Delorean is a house pop band from Barcelona, Spain.
What made you want to do a label?
Ekhi: It’s something that we both love. We both love music. We just wanted to do something about it. I guess there’s no clear explanation on that. We wanted to started a project. Why did you start Epilogue?
Pretty much the same reason.
We’re a couple, so there’s love in between. The actual hard work is to make your project be distinct and good, different from others. You gotta make it really good, you gotta make it real.
It’s about making something real, in this ocean of MP3s. Make it unique, and you have to work a lot to make that thing real. You just need to give your music the heaviness of a real idea.
Is there a group of peer musicians that Delorean looks up to?
It can be some friend of us doing awesome music or some music from the past and you go, shit, this is still very, very good. I gotta keep up with this level. It’s just that idea. The other idea is to be convinced that you want to push your limits and your boundaries all the time, and to make something real that stands on its own and gives music some permanence. The awareness of the other people doing music that can be better than your, and the other hand, you have the need to make some consistent, real, and unique that can stand on it’s own in this ethereal universe that we inhabit. So I guess the way we approach music is through that combination. Something like that.
When we started to produce the remixes, we first got this e-mail from Merok records whether we wanted to remix the Teenagers, and we had never made a remix before. For the first time, the attitude wasn’t let’s do what we like. The attitude was do what we like to do and also give it our best, make it good as we can, and a good electronic production.
When I’m writing, I’m just looking to adopt the same mindset as my favorite artists, not exactly just mimicking their style.
I just like the word “real” and “consistent.” I think everything’s pretty ethereal and pretty light and…I can’t think of the English word.
What’s the Spanish word?
Liviano. Something that is pretty light. It’s not so much about doing something that’s never been done before, more like giving simple ideas heavy meaning, taking those ideas very seriously so you give them some uniqueness and singularity and seriousness. We’re not bullshitting here. We take music seriously.
Do you think you’ve achieved that so far?
I dunno. We were very proud of the work we did right after we finished the writing, but now I feel like we were so exhausted we were like, wow, I’m not sure if I’m able to do another song anymore. We were getting to our own limits. Now, with some distance—we finished writing the album six months ago—I feel like there’s some things that I could do better and there’s more work to do. I don’t think we’ve achieved that, there’s still some uneasiness. I still don’t think that it’s the perfect record, but it’s our best work. It’s so clear that the songs are pretty well-worked, and even if you like it or not, you see there’s some work on it.
What are Delorean’s stylistic influences?
We come from hardcore and punk, and there’s still some traces of that in our music. We’re listening to many different styles. In 2005 and 2006 we were really into Border Community and Kompakt, Bitch Control, those kind of labels. But we got a little fed up with that because it started to get a little repetitive. We love piano house, and I think you can really notice that because there’s pianos in every song on the record. I would be dishonest if I didn’t mention that The Tough Alliance was a pretty refreshing influence for us. Both for the music and the attitude and the enthusiasm. I love contemporary music too. It’s difficult to mention some, because if I mention one, I’m missing another one. We love all the pop music that is being done today.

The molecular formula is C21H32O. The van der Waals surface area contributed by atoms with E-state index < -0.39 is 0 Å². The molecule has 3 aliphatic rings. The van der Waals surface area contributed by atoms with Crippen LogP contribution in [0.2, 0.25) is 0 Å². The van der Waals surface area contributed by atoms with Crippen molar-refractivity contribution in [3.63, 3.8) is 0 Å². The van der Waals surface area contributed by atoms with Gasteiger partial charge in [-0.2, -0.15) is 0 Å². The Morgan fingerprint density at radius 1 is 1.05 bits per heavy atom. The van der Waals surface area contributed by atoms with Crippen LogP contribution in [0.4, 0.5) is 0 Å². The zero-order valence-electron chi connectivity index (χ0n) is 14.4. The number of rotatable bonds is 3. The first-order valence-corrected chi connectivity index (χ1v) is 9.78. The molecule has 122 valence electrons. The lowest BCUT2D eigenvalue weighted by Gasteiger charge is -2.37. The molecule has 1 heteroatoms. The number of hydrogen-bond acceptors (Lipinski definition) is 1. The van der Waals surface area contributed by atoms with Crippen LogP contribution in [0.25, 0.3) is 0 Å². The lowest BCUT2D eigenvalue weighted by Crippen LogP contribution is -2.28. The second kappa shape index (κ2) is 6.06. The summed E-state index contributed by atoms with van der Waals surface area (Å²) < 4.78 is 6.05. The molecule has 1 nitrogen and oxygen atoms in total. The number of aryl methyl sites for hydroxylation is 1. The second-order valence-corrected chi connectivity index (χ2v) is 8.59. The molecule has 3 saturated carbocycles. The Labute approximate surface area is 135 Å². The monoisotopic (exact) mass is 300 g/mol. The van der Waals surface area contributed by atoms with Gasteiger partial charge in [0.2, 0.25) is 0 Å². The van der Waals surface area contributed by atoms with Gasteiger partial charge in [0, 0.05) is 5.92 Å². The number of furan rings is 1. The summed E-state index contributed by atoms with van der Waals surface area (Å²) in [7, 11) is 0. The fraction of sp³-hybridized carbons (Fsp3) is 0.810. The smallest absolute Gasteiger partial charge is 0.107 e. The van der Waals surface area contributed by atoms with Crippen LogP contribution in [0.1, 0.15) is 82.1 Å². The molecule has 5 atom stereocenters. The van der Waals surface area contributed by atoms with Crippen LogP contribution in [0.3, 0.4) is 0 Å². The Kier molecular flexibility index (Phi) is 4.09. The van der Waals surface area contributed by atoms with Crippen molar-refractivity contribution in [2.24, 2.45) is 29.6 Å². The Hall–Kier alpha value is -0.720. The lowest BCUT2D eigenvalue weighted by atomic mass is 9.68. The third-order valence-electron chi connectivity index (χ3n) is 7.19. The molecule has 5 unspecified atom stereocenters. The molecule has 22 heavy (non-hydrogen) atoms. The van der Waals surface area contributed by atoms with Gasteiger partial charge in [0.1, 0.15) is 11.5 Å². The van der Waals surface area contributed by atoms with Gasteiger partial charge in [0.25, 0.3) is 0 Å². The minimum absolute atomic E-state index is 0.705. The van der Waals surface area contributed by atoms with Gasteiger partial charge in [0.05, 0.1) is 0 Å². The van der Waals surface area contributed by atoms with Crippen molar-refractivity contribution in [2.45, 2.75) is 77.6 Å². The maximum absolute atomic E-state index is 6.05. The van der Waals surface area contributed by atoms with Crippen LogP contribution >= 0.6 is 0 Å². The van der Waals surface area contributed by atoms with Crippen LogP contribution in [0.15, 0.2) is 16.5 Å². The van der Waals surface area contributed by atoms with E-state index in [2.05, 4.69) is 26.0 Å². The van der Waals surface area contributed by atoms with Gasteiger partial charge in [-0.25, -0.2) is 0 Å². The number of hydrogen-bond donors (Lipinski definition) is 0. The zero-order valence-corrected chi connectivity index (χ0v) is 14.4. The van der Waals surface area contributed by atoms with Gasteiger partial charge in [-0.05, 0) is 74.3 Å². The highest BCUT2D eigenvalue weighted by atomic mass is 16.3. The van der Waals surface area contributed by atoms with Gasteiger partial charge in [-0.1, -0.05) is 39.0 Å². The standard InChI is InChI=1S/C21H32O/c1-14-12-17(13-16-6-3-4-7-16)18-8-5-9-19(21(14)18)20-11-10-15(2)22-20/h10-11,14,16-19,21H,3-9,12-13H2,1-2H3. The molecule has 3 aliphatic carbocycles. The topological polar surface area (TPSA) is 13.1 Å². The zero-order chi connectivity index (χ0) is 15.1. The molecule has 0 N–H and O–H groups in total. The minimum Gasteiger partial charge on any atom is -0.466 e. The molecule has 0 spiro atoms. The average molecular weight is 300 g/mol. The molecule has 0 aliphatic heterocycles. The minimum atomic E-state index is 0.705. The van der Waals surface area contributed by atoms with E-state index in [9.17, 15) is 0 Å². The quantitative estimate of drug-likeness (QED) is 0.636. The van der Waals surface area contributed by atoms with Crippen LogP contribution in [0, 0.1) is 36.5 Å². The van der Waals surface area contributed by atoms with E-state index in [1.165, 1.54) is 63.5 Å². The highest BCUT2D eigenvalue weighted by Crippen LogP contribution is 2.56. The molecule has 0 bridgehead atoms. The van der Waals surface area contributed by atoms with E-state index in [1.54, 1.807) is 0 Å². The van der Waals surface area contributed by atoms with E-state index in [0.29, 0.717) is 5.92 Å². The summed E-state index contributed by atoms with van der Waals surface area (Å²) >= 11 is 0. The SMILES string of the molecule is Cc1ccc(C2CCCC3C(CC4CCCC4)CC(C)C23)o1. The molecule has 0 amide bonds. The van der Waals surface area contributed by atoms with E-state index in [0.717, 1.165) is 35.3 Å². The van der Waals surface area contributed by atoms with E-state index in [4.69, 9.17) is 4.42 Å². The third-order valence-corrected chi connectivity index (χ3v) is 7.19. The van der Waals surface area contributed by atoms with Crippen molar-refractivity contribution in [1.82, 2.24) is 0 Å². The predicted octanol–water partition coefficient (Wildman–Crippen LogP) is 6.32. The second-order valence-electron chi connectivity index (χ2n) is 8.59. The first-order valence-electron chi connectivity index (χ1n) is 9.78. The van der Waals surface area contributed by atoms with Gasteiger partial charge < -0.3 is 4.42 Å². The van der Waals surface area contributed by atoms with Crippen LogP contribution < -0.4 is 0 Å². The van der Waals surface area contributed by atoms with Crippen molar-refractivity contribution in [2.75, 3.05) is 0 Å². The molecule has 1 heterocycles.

I think there’s two main universes. One is club music. I haven’t played a single baseline on the record; it’s all sub bass, and that’s taken from club productions. From grime to. I’d say the album is very bass-driven, in that sense and the drums, the sequences, are more Chicago House. I’m not ashamed of saying that sometimes we rip off patterns from other artists and make our songs inside of that. And there’s pop music on the other side. And the combination of the two of them makes us sound how we sound. There’s melodies and pop moods, but there’s this complexity that we achieved with the songs. Some songs have up to 90 tracks that have to be mixed. We wanted to make it complex. Dense. Thick and beat driven, but at the same time there’s a layering of different textures. We wanted to make a complex palate of sounds.
Tell me a little bit about the next album.
It’s called Subiza and we’re going to release it in three months. First with this Spanish label Mushroom Pillow. I’m not sure how it’s going to be released internationally. We’re going to tour in March with Miike Snow and we’re going to do SXSW before that. We just did a remix for The xx that will be released as a 12-inch, another one for John Talabot's Sunshine and we are going to do Tanlines too. We’re remixing Cold Cave from Matador Records. We just don’t want to get too exhausted out of touring, and keep on doing music without having the pressure of deadlines and schedules, just experiment more. We fear repeating ourselves. We just need some time.
Photo by Nacho Alegre